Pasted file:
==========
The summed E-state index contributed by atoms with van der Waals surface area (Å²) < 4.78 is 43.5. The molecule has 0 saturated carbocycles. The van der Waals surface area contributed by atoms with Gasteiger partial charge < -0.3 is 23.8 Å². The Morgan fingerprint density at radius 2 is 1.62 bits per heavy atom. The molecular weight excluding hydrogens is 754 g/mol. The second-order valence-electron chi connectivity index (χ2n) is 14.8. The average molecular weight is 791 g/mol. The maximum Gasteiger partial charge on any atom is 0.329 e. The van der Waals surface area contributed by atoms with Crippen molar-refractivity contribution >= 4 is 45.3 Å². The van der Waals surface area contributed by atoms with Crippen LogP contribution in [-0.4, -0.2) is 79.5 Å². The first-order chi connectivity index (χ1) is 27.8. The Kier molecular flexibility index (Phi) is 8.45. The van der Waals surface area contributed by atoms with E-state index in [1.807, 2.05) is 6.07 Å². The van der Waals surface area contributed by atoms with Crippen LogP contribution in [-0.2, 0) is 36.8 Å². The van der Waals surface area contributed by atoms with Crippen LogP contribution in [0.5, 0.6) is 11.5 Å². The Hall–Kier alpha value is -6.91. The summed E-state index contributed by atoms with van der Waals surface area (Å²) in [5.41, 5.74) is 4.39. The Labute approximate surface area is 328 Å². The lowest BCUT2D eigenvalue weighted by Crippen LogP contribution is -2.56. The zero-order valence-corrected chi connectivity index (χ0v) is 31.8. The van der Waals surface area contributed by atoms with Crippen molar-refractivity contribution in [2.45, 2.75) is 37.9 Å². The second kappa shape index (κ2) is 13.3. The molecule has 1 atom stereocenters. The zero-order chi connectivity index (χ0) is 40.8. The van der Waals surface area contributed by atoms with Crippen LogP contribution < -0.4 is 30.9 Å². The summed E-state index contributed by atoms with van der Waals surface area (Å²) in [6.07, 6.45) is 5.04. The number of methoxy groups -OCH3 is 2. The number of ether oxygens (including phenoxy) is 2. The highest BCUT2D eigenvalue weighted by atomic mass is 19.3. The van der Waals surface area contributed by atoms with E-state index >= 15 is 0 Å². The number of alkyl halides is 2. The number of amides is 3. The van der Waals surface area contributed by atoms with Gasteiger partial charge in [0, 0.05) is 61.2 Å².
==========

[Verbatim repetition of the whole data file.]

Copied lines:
The summed E-state index contributed by atoms with van der Waals surface area (Å²) < 4.78 is 43.5. The molecule has 0 saturated carbocycles. The van der Waals surface area contributed by atoms with Gasteiger partial charge < -0.3 is 23.8 Å². The Morgan fingerprint density at radius 2 is 1.62 bits per heavy atom. The molecular weight excluding hydrogens is 754 g/mol. The second-order valence-electron chi connectivity index (χ2n) is 14.8. The average molecular weight is 791 g/mol. The maximum Gasteiger partial charge on any atom is 0.329 e. The van der Waals surface area contributed by atoms with Crippen molar-refractivity contribution >= 4 is 45.3 Å². The van der Waals surface area contributed by atoms with Crippen LogP contribution in [-0.4, -0.2) is 79.5 Å². The first-order chi connectivity index (χ1) is 27.8. The Kier molecular flexibility index (Phi) is 8.45. The van der Waals surface area contributed by atoms with E-state index in [1.807, 2.05) is 6.07 Å². The van der Waals surface area contributed by atoms with Crippen LogP contribution in [-0.2, 0) is 36.8 Å². The van der Waals surface area contributed by atoms with Crippen LogP contribution in [0.5, 0.6) is 11.5 Å². The Hall–Kier alpha value is -6.91. The summed E-state index contributed by atoms with van der Waals surface area (Å²) in [5.41, 5.74) is 4.39. The Labute approximate surface area is 328 Å². The lowest BCUT2D eigenvalue weighted by Crippen LogP contribution is -2.56. The zero-order valence-corrected chi connectivity index (χ0v) is 31.8. The van der Waals surface area contributed by atoms with Crippen molar-refractivity contribution in [2.45, 2.75) is 37.9 Å². The second kappa shape index (κ2) is 13.3. The molecule has 1 atom stereocenters. The zero-order chi connectivity index (χ0) is 40.8. The van der Waals surface area contributed by atoms with Crippen LogP contribution < -0.4 is 30.9 Å². The summed E-state index contributed by atoms with van der Waals surface area (Å²) in [6.07, 6.45) is 5.04. The number of methoxy groups -OCH3 is 2. The number of ether oxygens (including phenoxy) is 2. The highest BCUT2D eigenvalue weighted by atomic mass is 19.3. The van der Waals surface area contributed by atoms with E-state index >= 15 is 0 Å². The number of alkyl halides is 2. The number of amides is 3. The van der Waals surface area contributed by atoms with Gasteiger partial charge in [0, 0.05) is 61.2 Å².